Energy Efficient Stores
Tesco has a long-term ambition to become a zero carbon retailer by 2050 and we have a number of initiatives across the group to make our stores more energy efficient and reduce our impact on the environment.
Zero Carbon Stores
We now have six zero-carbon stores across the Group – four in the UK and one in Thailand and the Czech Republic. These special stores use a mix of environmentally-friendly design, materials and technologies. The stores are vital in helping us to meet our 2050 ambition because they allow us to trial different technologies and materials before selecting the most successful ones for wider use in our stores.
The stores are all operating at a zero-carbon level, and some are generating excess energy. For example in 2015/16, the four zero-carbon stores in the UK generated around 5% more renewable energy than they required. We exported this excess electricity to the national grid where it reduced the need to produce electricity from fossil fuels, saving over 150,000kgCO2e.
Key features of our zero carbon stores
- Design: The stores have a timber frame and are timber clad using wood from sustainable sources. For every cubic meter of steel we replace with timber, we save almost a tonne of carbon because timber is less energy intensive to produce. We also ensured all energy-consuming equipment going into the store, no matter how big or small, was as efficient as possible.
- Heating and cooling: The heating and cooling system in our UK Ramsey zero-carbon store uses 66% less energy than a typical store of a similar size opening in the same year (2009). Some of the initiatives that contribute to this include:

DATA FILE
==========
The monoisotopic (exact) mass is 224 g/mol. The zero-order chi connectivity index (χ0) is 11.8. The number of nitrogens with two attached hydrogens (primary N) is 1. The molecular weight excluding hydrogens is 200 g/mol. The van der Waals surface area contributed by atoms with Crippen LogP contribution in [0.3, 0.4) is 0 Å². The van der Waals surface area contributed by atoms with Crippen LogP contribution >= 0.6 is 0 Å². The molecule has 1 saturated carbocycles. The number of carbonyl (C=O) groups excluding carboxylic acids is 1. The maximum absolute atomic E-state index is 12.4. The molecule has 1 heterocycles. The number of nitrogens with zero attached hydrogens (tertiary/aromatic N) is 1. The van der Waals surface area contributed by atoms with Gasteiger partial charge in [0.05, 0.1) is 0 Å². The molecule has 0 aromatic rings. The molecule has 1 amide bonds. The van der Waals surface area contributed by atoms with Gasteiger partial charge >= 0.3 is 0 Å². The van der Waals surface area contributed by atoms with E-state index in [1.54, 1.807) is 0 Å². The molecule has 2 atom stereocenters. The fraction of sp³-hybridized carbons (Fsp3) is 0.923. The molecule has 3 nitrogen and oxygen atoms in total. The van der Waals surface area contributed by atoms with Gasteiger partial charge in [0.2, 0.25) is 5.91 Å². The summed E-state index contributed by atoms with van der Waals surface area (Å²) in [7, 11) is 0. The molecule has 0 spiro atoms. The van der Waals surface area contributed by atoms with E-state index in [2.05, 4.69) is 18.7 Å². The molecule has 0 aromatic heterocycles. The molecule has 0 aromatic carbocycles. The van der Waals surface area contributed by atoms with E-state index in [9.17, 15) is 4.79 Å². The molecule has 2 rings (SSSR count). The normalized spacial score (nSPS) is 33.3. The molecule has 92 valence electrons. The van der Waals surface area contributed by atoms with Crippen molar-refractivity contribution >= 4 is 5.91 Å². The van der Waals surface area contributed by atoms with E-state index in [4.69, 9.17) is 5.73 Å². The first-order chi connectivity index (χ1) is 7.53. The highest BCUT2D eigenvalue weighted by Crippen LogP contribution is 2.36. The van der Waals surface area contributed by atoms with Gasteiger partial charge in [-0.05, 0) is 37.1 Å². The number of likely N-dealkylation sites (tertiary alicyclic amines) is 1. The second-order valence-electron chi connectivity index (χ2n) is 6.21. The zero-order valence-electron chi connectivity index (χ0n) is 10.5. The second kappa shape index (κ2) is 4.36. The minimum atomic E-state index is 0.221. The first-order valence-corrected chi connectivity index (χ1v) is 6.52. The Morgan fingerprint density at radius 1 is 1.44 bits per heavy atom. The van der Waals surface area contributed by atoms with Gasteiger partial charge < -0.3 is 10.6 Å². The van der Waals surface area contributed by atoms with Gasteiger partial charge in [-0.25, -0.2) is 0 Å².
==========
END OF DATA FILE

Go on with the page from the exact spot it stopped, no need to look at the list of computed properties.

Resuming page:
- Natural ventilation – we use blue shaded tubes, known as wind catchers, on the roof of the store that let air flow in and out. They are designed to help us reduce the need for air-conditioning by allowing fresh air from outside to flow in and out when the outside temperature is in the right range. This reduces the need for extra heating or cooling.
- Lobby on the front of store – this helps to save energy by preventing heated air escaping outside the store.
An engineer examines one of our wind catcher located in Cheetham
- Lighting: We use a range of different lighting technologies in our zero carbon stores.
- Roof lights – there are large transparent panels in the roof that let natural light into the store. These are filled with a special gel that prevents excessive heat from the sun getting through. These help to enhance the shopping experience as well as saving energy.
- Efficient artificial lighting– we use highly efficient artificial lights where needed, such as LEDs.
- Sophisticated lighting control systems – These can automatically dim individual lights when the natural daylight increases, can be linked to timers and motion sensors to ensure that lights are not left on when they are not needed.
- Sun pipes – these are mirrored tubes that reflect light into the store from light that falls on the roof. We use these in the back of our stores and reduce the need for artificial lighting.